Cues: Turning on a Light Bulb or Blowing a Fuse


Funny thing happened to me the other day. I’m currently in the midst of undergoing physical therapy to help get over an injury I did to myself trying to train through a sinus infection (I’m sure that’s another blog unto itself!). During my last session my PT was attempting to get me to go through a movement that for whatever reason, I just couldn’t do. She kept using the same prompts over and over and we were both starting to get a bit frustrated. I finally stopped and said, “Look I think I know what you’re asking me to do, but I’m obviously not doing it. Is there any other way to explain it?” She actually was a little stumped at first. A moment later should found another explanation/prompt and BOOM! It clicked! An “ahhh HAAA!!” moment if you will.

If you can’t relate to this in any capacity in coaching, then you haven’t been doing it long enough. Cues are a powerful tool. One of the most powerful in any coaches inventory. They can go both ways in development of learning movement skills. The key I’ve found is there is no magic or absolute cue for any specific movement or skill. By definition, cues are simply words or actions used to illicit a specific response in performance. The real magic of it all is finding the right cue at the right time at the right place in training for the right person or group of people. Keep in mind your cues and prompts are limited only to the experience and imagination of the athlete. Telling a high jumper that the plant at takeoff is just like kicking a football when they’ve never set foot on a field or are even a fan of the game will likely leave you with a PAT (Poor Attempt and Trouble).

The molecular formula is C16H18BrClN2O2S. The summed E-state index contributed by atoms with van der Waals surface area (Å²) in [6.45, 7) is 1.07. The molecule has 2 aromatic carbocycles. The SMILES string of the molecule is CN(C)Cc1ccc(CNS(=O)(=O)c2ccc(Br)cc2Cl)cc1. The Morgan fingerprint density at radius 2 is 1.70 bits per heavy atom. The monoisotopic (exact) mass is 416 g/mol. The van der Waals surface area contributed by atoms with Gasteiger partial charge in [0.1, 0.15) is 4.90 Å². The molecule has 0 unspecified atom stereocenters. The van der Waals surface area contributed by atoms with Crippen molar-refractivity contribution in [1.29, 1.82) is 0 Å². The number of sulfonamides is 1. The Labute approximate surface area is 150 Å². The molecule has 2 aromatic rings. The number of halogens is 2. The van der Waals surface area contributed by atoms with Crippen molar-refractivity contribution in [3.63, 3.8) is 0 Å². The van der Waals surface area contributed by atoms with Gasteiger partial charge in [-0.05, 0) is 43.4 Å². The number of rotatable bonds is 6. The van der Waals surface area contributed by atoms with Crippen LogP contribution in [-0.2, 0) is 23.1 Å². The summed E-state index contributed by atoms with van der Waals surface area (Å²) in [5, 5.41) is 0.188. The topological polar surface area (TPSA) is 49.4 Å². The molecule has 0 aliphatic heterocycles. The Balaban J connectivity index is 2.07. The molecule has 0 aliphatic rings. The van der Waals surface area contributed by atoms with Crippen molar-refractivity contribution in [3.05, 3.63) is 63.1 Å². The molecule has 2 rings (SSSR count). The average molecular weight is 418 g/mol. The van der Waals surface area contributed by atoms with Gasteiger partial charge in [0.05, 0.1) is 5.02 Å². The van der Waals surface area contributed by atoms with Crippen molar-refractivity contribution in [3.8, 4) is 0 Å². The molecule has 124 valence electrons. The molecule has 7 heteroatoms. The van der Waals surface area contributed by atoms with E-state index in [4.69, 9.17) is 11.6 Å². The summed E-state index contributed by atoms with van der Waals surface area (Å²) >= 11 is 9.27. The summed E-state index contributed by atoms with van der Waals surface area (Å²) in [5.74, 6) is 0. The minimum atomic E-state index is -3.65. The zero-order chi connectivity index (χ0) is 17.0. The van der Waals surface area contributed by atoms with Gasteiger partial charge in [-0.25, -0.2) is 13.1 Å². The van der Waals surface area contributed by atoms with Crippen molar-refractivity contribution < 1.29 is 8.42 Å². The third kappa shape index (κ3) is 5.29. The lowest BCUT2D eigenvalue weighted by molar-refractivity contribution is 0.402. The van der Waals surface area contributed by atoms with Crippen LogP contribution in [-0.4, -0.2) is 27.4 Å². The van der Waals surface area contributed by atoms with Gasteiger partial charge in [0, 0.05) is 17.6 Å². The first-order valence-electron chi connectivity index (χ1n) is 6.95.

Bring it back to the beginning, if you’re using the same prompt and your athlete seems to “just not get it,” take a step back, maybe it’s you that doesn’t get it.
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Gabe Sanders

Gabe Sanders

Track & Field Coach at Boston University
Gabe Sanders enters his fourth season as an assistant coach with the Boston University track and field programs in 2011-12 as the program's sprints, long hurdles and sprint relays coach and recruiting coordinator. Since joining the Terriers, Sanders' event areas have not only become a dominant force both at the America East and regional levels but at the national level as well. Sanders earned his Bachelor of Arts degree in kinesiology with a major in sport management and communication from the University of Michigan in December 2005. He is currently pursing a master's degree in physical education and coaching from BU and is a USA Track and Field Level I and II certified coach in the sprints, hurdles, relays and jumping events. Sanders is also certified to teach USATF Level I curriculum by the USATF ITC.
Gabe Sanders


Director of XC AND T&F - Boston University
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